Omair Ahmad | ‘Objectivity is a dream’

“There are truths we learn as children: There are dragons; there are kings. The cunning hero outwits the giant; the barefoot penitent wins the crown. …. In Bhutan, all such stories are true.” Omair Ahmad’s third book The Kingdom at the Centre of the World: Journeys Into Bhutan revolves around such stories, with insightful glimpses into the history, mythology and contemporary politics of the Himalayan nation. The book also talks about why Bhutan is important to a proper understanding of India and China. In an email interview Ahmad discusses the challenges while writing the book and why the trip to the Ogyen Chholing museum in Bumthang remains one of his more memorable trips. Edited excerpts:

At a time when everyone talks about China, why did you choose to write about Bhutan?

I think it’s a little too easy to get lost in the capitals of the big countries—in Beijing and Delhi we spend so much time talking about the “Asian century”, about China as the next superpower, and India as the rival in waiting, that we are in danger of falling for our own propaganda. A better way to understand the influence of China and India is to see them from the perspective of a place like Bhutan, which sits between them, and has been influenced in one way or the other by both these great civilizations for the last 1,500 years.

It was incredibly difficult to start from outside of Bhutan when I did in 2005, but after visiting in 2007, a number of venues opened up. One was simply to listen to Bhutan’s journalists, politicians and others from the country. Dasho Karma Ura and his Centre for Bhutan Studies were an incredible resource, as was Kuensel—Bhutan’s oldest newspaper—which has all of its reports online. I also benefited from the kindness of former Indian diplomats who had served in Bhutan, such as Salman Haidar, Dalip Mehta and Pavan Varma. Over time, as Bhutan opened up, and more newspapers and magazines have come up, it has become easier, but I still feel that I have only captured a small corner of information on the country.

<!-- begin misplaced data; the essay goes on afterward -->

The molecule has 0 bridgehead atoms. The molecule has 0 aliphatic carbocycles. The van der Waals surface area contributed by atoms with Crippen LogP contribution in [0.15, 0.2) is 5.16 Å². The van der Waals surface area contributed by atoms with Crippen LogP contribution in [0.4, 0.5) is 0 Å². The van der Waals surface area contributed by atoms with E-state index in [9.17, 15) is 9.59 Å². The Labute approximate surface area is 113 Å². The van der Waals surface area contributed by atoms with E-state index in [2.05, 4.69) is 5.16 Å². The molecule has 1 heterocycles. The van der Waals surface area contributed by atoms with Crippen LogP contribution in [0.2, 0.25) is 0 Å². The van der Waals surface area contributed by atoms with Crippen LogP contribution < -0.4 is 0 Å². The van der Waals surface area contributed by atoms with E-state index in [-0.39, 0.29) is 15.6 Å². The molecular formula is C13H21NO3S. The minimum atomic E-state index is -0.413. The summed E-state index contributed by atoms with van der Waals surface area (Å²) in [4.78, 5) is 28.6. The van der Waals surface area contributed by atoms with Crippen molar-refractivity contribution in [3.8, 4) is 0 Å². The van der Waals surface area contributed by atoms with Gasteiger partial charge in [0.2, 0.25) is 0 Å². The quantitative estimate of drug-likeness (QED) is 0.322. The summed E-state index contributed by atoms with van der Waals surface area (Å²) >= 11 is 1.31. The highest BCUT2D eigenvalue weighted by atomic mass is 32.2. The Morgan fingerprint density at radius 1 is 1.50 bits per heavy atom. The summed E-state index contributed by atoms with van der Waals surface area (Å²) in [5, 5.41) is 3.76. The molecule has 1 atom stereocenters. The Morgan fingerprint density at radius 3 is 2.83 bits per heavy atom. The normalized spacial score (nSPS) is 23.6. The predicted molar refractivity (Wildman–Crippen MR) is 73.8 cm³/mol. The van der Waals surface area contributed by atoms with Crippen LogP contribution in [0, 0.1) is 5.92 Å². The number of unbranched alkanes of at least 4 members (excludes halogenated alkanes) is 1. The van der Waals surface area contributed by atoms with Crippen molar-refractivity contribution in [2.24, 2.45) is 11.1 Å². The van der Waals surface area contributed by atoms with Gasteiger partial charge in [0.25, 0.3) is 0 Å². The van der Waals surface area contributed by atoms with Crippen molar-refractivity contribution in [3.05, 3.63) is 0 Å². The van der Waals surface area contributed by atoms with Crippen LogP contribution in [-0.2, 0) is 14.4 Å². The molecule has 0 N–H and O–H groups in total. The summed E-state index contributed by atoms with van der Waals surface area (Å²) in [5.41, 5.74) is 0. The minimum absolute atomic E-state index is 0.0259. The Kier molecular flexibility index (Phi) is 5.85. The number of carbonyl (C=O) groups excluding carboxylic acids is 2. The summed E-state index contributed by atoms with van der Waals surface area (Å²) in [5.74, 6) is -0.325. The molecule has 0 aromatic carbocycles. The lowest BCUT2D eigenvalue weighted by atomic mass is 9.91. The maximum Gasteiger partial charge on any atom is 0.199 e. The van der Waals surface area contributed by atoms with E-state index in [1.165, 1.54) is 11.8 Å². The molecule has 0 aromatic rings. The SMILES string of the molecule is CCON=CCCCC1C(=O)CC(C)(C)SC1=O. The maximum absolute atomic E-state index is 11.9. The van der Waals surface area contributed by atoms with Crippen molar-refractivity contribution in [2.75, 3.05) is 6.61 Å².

I just tried to write in a way that I found interesting, also I spoke endlessly about it to my friends—boring them to tears, no doubt. For me writing is a form of conversation, and once it seemed that I could talk about it confidently, then I could write about it. And finally I had the good fortune of having Ravi Singh, one of the finest editors in India, help me work out the balance. It is not a small thing to have a good editor.

The book touches upon sensitive issues such as the Nepali refugee crisis and Bhutan’s experiments with democracy. As a writer and someone who knows Bhutan well, how did you keep your objectivity?

Tell us about your memorable moments while travelling for the book.

Ah, there were far too many, but my trip to Ogyen Chholing in Bumthang was fabulous. It was like with every kilometre I was travelling a little farther back into Bhutan’s history, perfectly preserved, and a lot more substantial than the modern tourist-friendly cities of Thimphu or Paro.

A book on Gorakhpur, my dad’s hometown in eastern Uttar Pradesh. I want to use a series of interlinked short stories to map out a history of the town, its history, politics, economy and place in India—everything from the founding of the town, to its liberation by a bandit in 1857, to the indigo plantations, Gandhi’s great speech in 1921 and Premchand’s inspiration, the mafia networks, Gorakhnath Mandir, Nepal’s politics—there is a lot to tell.

Originally published in Mint.

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